NEW YORK: Representatives from 136 nations, including India have finalised a global tax deal which will ensure large digital players—Google, Facebook, Netflix, and Microsoft—pay a minimum tax rate of 15 per cent, wherever they operate, said the Organisation for Economic Cooperation and Development (OECD) on Friday. The tax deal to come into effect from 2023.
The OECD has also sought for an immediate withdrawal of unilateral digital services tax measures like equalization levy and a commitment to not introduce such measures in future, report agencies.
India introduced equalization levy for digital advertising services in 2016 at the rate of 6 per cent. Later in April 2020, it widened the scope to impose a 2 per cent tax on non-resident e-commerce players. India so far collected over 1,600 crore levy this fiscal which is almost doubled from last year.
Of 140 countries, 136 have agreed to two-pillar solution to address the tax implications arising from digitisation of economy in Paris on Friday. However four nations- Sri Lanka, Kenya, Nigeria and Pakistan had not joined the agreement.
This deal now will be delivered to the G20 Finance Ministers meeting in Washington DC on 13 October, then to the G20 Leaders Summit in Rome at the end of the month.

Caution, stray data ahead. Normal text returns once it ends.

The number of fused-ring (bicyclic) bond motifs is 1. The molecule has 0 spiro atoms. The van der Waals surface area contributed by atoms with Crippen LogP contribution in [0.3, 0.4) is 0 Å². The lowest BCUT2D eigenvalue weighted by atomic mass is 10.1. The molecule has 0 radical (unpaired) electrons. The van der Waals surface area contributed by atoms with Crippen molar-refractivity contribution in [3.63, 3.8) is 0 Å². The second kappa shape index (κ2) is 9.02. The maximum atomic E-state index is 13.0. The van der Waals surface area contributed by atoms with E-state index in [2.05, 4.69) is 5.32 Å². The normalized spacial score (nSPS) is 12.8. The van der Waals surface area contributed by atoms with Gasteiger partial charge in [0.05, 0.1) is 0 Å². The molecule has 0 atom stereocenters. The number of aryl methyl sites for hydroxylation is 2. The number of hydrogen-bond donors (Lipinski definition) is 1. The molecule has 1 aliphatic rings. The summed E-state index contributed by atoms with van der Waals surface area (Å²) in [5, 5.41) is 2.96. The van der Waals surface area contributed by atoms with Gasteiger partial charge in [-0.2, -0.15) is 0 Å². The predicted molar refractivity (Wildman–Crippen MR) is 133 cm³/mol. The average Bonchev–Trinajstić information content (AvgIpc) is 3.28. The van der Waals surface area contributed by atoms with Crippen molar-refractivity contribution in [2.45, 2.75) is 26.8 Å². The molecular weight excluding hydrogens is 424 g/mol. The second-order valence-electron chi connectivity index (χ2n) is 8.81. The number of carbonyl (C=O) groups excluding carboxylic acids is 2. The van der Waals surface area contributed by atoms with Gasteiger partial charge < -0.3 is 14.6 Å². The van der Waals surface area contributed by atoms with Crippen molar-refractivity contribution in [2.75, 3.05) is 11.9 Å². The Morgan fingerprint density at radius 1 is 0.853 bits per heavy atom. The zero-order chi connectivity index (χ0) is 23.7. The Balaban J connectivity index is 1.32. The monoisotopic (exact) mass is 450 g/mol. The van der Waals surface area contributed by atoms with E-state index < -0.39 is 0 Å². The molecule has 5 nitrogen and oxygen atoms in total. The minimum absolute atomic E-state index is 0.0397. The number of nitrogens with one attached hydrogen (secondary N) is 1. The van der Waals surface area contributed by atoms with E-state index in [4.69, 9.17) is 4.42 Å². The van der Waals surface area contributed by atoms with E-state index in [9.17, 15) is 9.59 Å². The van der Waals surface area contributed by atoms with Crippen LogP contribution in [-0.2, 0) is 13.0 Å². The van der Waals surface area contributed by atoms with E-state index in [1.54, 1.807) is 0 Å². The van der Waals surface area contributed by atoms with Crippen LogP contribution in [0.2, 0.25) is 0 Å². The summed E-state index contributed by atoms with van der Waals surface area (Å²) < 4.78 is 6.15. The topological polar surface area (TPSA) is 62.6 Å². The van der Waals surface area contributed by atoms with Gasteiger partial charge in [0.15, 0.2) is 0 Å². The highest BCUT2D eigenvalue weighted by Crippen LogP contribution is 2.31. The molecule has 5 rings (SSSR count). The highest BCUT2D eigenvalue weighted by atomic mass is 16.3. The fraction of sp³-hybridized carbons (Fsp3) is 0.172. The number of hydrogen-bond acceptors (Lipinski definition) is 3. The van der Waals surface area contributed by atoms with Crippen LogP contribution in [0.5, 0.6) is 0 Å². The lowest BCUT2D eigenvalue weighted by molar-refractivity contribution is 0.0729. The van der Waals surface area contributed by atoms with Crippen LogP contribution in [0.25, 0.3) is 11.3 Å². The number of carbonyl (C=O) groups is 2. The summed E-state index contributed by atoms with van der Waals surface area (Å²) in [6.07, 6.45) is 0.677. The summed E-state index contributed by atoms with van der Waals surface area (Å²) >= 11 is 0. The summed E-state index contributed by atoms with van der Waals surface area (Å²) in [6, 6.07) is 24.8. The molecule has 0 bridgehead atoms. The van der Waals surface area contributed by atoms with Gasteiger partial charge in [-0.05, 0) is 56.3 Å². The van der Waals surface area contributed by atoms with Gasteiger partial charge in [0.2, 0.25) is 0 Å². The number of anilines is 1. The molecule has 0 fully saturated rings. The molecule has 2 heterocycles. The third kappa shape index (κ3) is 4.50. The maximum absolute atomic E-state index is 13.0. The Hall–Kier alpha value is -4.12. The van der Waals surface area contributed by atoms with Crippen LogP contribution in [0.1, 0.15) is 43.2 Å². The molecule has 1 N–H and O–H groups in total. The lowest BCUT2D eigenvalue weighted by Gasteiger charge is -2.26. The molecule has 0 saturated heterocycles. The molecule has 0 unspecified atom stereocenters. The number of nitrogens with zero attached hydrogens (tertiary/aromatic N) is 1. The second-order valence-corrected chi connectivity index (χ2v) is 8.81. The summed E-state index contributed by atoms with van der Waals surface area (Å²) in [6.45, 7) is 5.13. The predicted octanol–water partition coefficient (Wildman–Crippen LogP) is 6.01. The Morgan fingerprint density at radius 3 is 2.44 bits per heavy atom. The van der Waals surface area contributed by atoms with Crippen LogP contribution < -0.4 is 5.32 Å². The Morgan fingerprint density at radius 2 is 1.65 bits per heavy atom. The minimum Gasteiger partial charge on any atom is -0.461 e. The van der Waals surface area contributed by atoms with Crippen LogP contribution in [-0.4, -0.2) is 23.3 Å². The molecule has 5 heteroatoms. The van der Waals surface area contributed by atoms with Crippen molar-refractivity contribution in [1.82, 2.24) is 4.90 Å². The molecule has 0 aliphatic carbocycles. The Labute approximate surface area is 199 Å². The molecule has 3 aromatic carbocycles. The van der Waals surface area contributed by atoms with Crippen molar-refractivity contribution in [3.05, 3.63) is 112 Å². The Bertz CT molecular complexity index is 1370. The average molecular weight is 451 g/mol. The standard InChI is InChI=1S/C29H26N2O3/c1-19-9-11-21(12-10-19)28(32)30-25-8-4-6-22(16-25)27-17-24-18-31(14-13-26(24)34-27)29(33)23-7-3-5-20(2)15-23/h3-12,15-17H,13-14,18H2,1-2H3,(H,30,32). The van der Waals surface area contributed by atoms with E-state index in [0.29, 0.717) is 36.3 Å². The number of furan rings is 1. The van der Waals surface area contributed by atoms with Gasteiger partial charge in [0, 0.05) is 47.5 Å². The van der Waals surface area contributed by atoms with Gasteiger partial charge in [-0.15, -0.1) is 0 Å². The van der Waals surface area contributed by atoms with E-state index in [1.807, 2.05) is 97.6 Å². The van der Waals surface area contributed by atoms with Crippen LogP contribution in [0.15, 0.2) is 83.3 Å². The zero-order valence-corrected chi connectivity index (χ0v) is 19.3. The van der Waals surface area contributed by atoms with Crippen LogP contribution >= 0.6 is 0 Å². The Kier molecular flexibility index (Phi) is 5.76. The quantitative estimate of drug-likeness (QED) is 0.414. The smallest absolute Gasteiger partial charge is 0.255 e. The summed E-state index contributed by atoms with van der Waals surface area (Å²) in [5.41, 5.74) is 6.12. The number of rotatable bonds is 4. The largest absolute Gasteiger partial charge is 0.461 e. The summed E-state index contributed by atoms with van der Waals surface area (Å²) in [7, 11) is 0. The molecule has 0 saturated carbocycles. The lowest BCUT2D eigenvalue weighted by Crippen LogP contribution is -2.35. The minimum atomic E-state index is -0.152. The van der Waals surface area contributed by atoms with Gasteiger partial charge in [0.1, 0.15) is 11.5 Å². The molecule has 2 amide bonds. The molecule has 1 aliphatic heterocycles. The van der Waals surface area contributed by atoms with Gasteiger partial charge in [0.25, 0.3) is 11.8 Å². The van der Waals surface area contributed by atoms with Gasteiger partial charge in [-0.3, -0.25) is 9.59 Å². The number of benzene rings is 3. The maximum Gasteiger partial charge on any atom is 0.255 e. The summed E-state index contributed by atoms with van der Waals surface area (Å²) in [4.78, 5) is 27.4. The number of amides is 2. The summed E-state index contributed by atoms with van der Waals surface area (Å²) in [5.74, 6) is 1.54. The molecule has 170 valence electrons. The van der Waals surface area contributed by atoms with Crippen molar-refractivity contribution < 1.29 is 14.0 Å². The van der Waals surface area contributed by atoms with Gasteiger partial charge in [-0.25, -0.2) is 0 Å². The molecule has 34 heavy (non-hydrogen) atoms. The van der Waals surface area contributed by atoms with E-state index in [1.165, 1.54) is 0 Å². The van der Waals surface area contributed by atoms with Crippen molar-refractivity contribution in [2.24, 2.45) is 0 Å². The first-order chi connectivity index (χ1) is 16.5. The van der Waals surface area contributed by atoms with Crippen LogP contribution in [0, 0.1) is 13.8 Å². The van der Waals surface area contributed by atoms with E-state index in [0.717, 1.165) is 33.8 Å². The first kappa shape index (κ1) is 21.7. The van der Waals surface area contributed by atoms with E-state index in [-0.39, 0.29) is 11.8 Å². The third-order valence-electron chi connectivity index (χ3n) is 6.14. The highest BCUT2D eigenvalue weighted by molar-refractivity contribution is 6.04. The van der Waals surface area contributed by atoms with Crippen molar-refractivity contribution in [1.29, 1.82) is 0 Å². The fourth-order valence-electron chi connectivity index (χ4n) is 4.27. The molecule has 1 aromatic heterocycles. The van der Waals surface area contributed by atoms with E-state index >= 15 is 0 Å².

The global minimum tax agreement does not seek to eliminate tax competition, but puts multilaterally agreed limitations on it, and will see countries collect around USD 150 billion in new revenues annually, OECD highlighted.
“Today’s agreement will make our international tax arrangements fairer and work better,” said OECD Secretary-General Mathias Cormann. “This is a major victory for effective and balanced multilateralism. It is a far-reaching agreement which ensures our international tax system is fit for purpose in a digitalised and globalised world economy. We must now work swiftly and diligently to ensure the effective implementation of this major reform,” he added.
The proposed solution under the OECD’s Base Erosion and Profit Shifting consists of two components.
Pillar 1 of the proposal talks about taxing companies with 20 billion euro revenues and a profit margin above 10 per cent. These largely cover the top 100 companies. The threshold will be reviewed after seven years to cut it to 10 billion euros. This is much higher than the 1 billion euro revenue threshold pressed by developing countries, including India, to cover 5,000 global companies.
Under Pillar One, taxing rights on more than USD 125 billion of profit are expected to be reallocated to market jurisdictions each year.